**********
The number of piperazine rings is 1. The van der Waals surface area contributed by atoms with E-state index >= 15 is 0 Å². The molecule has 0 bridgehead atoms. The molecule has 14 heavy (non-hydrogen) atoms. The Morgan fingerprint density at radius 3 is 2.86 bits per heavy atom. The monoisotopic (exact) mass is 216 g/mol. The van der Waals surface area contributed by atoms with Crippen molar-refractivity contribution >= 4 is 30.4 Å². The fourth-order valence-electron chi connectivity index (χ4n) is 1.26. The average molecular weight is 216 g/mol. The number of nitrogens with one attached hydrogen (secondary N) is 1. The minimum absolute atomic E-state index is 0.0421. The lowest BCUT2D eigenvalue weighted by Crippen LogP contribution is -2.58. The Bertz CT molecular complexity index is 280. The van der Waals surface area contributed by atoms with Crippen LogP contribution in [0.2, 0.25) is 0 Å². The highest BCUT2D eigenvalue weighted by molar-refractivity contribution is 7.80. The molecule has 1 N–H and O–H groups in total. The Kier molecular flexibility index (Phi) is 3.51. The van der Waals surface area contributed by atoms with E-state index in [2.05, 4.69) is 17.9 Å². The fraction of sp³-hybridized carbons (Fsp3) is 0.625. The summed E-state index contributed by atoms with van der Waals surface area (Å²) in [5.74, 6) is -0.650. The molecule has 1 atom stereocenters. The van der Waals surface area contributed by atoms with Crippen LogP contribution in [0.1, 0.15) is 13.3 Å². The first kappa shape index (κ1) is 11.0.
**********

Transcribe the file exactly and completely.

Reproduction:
The number of piperazine rings is 1. The van der Waals surface area contributed by atoms with E-state index >= 15 is 0 Å². The molecule has 0 bridgehead atoms. The molecule has 14 heavy (non-hydrogen) atoms. The Morgan fingerprint density at radius 3 is 2.86 bits per heavy atom. The monoisotopic (exact) mass is 216 g/mol. The van der Waals surface area contributed by atoms with Crippen molar-refractivity contribution >= 4 is 30.4 Å². The fourth-order valence-electron chi connectivity index (χ4n) is 1.26. The average molecular weight is 216 g/mol. The number of nitrogens with one attached hydrogen (secondary N) is 1. The minimum absolute atomic E-state index is 0.0421. The lowest BCUT2D eigenvalue weighted by Crippen LogP contribution is -2.58. The Bertz CT molecular complexity index is 280. The van der Waals surface area contributed by atoms with Crippen LogP contribution in [0.2, 0.25) is 0 Å². The highest BCUT2D eigenvalue weighted by molar-refractivity contribution is 7.80. The molecule has 1 N–H and O–H groups in total. The Kier molecular flexibility index (Phi) is 3.51. The van der Waals surface area contributed by atoms with E-state index in [2.05, 4.69) is 17.9 Å². The fraction of sp³-hybridized carbons (Fsp3) is 0.625. The summed E-state index contributed by atoms with van der Waals surface area (Å²) in [5.74, 6) is -0.650. The molecule has 1 atom stereocenters. The van der Waals surface area contributed by atoms with Crippen LogP contribution in [0.1, 0.15) is 13.3 Å². The first kappa shape index (κ1) is 11.0.